In Hoback Junction, locals have had concerns about the quality of their drinking water for a long time. Residents of the Hoback RV Park, including Jefferey Meehan, spoke publicly back in December about it.
“We haven’t had laundry. We haven’t had potable water here for six months,” he said. “Nothing was done in terms of any sort of offset for that.”
The water quality in Hoback has gotten so bad that residents of the park are being forced out by landowners, largely because of non-compliant septic systems that violate several environmental standards. The main concern is nitrate pollution, the adverse effects of which are explained in a video from the Environmental Protection Agency.
“Nutrients like nitrogen and phosphorus are a natural part of the ecosystem,” the video explains. “They support the growth of aquatic plants. But human activities cause an excess of nitrogen and phosphorus in the environment. Surfacing groundwater becomes polluted.”
Nitrates are forms of dissolved nitrogen. Consuming them at high levels can be harmful to respiratory and reproductive systems, and it can also be dangerous for fetuses and infants, according to the Water Education Foundation. Treating it, as has been done in Hoback for years, can cost hundreds of thousands of dollars. And while the contamination there has long been well-documented, a comprehensive data set outlining the state of drinking water across Teton County hasn’t really existed—until this year.
Enter the Drinking Water Quality Mapping Project and Carlin Girard.
“In a way, this is not a snapshot in time at all. It’s a snapshot in history,” Girard said.
Girard is one of the foremost experts on water quality in Teton County. For the past two years or so, he’s been using samples from private wells and public water systems to clearly map out water quality countywide. The final project was published earlier this year and Girard presented his findings to the Teton County Board of County Commissioners in early March.
Each map in the project provides a detailed snapshot showing exactly where pollutants have affected drinking water over the past 25 years or so (depending on data availability), sorted by their concentration. But Girard didn’t just map out nitrates. He tracked seven other indicators, like fluoride, sulfate, and pH levels. Nitrate is the factor that most likely reflects back on humans impacting natural resources, Girard said, but the other factors mapped in this project, which occur more naturally, also impact the county.
“I also think plumbers who install water treatment systems could benefit from this,” Girard said, listing examples of who the project might benefit. “For real estate agents, during real estate transfers, this is a great way of getting a window into issues their clients may potentially be running into.”
Girard also said gardeners could use his maps to find out why certain crops grow better than others in certain locations. He’s sent dentists his fluoride map and medical professionals his nitrate map. In essence, Girard calls the project a sort of public utility.
“It felt as though I was the wrong person to have this data in my head,” he said. “A lot of the problems seem to stem from broader, kind of systematic failures that are outside of my control.”
Looking at the nitrate map, it’s clear that Hoback is the reddest area in Teton County, with levels that violate EPA standards in several locations. However, the South Park service center is another area of concern for Girard, as well as Kelly and Alta.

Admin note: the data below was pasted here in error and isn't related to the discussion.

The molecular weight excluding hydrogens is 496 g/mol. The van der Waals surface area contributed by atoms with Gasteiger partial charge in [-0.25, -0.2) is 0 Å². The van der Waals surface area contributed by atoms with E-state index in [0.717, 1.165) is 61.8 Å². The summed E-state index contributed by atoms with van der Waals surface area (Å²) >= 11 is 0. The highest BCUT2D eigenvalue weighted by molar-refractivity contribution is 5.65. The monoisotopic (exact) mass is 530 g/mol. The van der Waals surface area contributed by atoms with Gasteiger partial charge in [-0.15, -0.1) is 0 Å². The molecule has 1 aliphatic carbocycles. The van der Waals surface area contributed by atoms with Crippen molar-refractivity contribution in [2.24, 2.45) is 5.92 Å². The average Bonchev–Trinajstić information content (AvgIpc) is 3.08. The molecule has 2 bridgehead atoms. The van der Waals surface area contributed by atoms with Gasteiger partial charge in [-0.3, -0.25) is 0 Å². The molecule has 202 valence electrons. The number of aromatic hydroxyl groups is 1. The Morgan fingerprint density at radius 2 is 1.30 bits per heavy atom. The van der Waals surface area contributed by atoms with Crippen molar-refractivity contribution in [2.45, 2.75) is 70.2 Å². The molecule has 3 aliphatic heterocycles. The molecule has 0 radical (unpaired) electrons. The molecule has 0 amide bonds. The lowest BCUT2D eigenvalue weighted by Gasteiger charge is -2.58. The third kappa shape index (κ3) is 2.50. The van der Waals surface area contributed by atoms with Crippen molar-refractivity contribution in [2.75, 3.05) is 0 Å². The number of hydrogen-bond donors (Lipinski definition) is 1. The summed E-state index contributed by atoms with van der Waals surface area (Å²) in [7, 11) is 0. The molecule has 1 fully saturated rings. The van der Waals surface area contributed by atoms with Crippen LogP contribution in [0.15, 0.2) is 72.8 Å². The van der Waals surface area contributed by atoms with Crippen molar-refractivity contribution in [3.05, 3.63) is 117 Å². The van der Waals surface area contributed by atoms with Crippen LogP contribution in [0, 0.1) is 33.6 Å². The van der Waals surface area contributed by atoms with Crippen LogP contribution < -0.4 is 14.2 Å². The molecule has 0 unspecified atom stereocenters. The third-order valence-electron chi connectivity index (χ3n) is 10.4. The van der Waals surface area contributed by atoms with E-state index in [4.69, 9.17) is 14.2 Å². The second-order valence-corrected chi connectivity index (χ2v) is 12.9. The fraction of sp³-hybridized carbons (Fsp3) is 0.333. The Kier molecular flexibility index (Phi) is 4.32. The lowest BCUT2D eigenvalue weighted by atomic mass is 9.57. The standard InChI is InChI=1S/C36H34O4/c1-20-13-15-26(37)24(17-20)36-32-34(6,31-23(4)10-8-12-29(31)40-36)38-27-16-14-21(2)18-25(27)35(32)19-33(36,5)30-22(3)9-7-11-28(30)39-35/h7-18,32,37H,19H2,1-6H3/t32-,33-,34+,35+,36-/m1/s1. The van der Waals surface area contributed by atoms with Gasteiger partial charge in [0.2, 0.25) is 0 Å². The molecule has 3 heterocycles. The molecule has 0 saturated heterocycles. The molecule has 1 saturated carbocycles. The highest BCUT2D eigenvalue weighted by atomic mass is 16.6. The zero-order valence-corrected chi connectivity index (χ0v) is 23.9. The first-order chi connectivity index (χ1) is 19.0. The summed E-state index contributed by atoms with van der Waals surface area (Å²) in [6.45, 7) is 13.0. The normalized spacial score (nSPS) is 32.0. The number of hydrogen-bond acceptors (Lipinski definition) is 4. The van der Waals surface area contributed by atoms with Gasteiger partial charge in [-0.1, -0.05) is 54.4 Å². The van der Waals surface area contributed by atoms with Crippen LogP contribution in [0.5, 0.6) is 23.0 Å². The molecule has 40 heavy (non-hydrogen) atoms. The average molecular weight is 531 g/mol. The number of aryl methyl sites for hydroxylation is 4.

“Seeing that there were small kind of hotspots in almost all of the small satellite communities that really operate on septic systems…was also a pretty interesting observation that I kind of had in my head,” he said. “We’re not entirely sure where nitrate originates from, but when you start to overlay it with these other factors, you start to get a little clearer picture that maybe wastewater really is influencing our groundwater.”
Girard said the mapping project simply represents what’s currently happening with drinking water. Figuring out why is the next step, and then how we fix this. It’ll take a long time for the county to undo what’s already been done, but one thing that could change immediately is how local residents think about what comes out of their taps.
“I want this mapping effort and I want our kind of increased emphasis on water quality to also bleed through into our personal behaviors,” Girard said. “Recognizing that, if you put a bottle of pharmaceutical drugs down your drain, that goes into our drinking water or our surface waters.”
Luckily, Girard said the issue is getting the attention it deserves. At least one Teton County Commissioner, Luther Propst, said in December that he ranks water quality as one of his top priorities.
“Hoback is just the tip of the spear, and if we don’t better regulate our nitrate—if we don’t better manage nitrate to septic tanks through the two packing plants, through livestock and wildlife management—if we don’t take it more seriously, we’re going to see more Hobacks,” Propst said.
At least with the new mapping project now in hand, both commissioners and Teton County residents are armed with more data to inform how we manage our water resources moving forward.
Editor’s Note 3/11: A previous version of this article listed the West Bank of the Snake River as an area of concern for nitrates. This is untrue, as nitrate levels remain stable there, according to recent data. The South Park service center, Alta, and Kelly remain areas of concern. A previous introduction in the audio story also listed “lightly regulated sewer systems” as a local issue for environmental watchdogs. While this is true, we’ve updated the introduction to better reflect the rest of the story, which addresses septic, rather than municipal sewer systems.